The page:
Musical Medicine: Are You Using Music Therapy?

An abundance of research confirms the profound value of music toward improving both quality of life and patient outcomes in healthcare settings. And while nearly a million patients at 26,000 healthcare facilities around the country benefit from formal music therapy programs, nurses can also harness music’s immense potential to improve both the patient experience and clinical outcomes. Let’s take a closer look at music therapy, along with how travel nurses can incorporate music therapy into their practices.

What is Music Therapy?

The American Music Therapy Association defines music therapy as “the clinical and evidence-based use of music interventions to accomplish individualized goals within a therapeutic relationship by a credentialed professional who has completed an approved music therapy program.” And while music therapy in its most formal sense must be performed by credentialed music therapists, patients stand to benefit from nurse-administered, non-clinical music therapy, as well.

Just how promising is music therapy when incorporated into the healthcare setting? Research recently published in The Lancet indicates that music has the ability to reduce both pain and anxiety following surgery, while the results of a different study published in The Journal of Clinical Oncology reveal that “including music therapy as a complementary modality with cancer surgery may help manage preoperative anxiety in a way that is safe, effective, time-efficient, and enjoyable.”

Additionally, from the very young to the very old, music therapy offers powerful benefits including stress reduction, improved cognitive function, mood elevation, and more coordinated motor movements.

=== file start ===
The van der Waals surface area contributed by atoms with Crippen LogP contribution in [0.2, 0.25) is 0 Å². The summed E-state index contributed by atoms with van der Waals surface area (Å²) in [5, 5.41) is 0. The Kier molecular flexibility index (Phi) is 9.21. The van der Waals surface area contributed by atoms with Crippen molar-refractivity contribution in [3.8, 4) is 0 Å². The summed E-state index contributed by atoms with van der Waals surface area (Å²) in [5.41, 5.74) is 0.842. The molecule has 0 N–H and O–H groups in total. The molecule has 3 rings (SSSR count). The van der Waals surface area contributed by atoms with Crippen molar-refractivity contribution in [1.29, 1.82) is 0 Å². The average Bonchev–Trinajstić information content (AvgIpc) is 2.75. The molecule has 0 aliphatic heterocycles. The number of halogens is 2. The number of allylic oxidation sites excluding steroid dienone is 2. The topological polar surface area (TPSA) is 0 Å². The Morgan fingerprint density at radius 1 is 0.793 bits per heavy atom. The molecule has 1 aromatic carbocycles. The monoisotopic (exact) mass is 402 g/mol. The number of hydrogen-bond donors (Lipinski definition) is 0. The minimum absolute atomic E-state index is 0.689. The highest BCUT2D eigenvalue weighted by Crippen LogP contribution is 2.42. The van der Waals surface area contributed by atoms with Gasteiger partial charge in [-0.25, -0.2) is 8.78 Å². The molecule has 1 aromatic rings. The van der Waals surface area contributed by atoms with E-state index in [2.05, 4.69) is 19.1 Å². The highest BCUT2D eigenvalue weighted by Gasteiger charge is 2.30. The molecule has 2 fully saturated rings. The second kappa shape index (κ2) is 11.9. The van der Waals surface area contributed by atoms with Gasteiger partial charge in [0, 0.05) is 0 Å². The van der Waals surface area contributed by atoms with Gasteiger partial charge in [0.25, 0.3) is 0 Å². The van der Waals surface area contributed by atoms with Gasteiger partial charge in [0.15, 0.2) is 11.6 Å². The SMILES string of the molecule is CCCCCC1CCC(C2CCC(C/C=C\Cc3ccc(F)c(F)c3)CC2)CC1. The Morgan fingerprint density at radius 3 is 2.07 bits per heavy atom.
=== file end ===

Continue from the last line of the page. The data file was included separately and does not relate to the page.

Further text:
Nurses and Music Therapy

While nurses may not be formally trained music therapists, they can still offer the benefits of music medicine to their patients. One potent intervention used by many nurses? Music listening. In fact, according to research published in the journal, Holistic Nursing Practice, playing music for patients has been shown to be a valuable tool for nurses toward “creating a healing environment to promote health and well-being.”

But the benefits of music therapy aren’t limited to patients. In fact, music therapy — along with other stress reduction techniques such as Feng Shui, massage, mindfulness meditation, and healing touch — has been identified as a form of self-care for nurses, according to research published in The Online Journal of issues in Nursing.

The takeaway? Travel nurses not only have the opportunity to integrate music into their own practices, but also to share its value throughout their travels. Even better? In applying the principles of music medicine to their own busy lives, travel nurses can also reap blissful benefits of their own.

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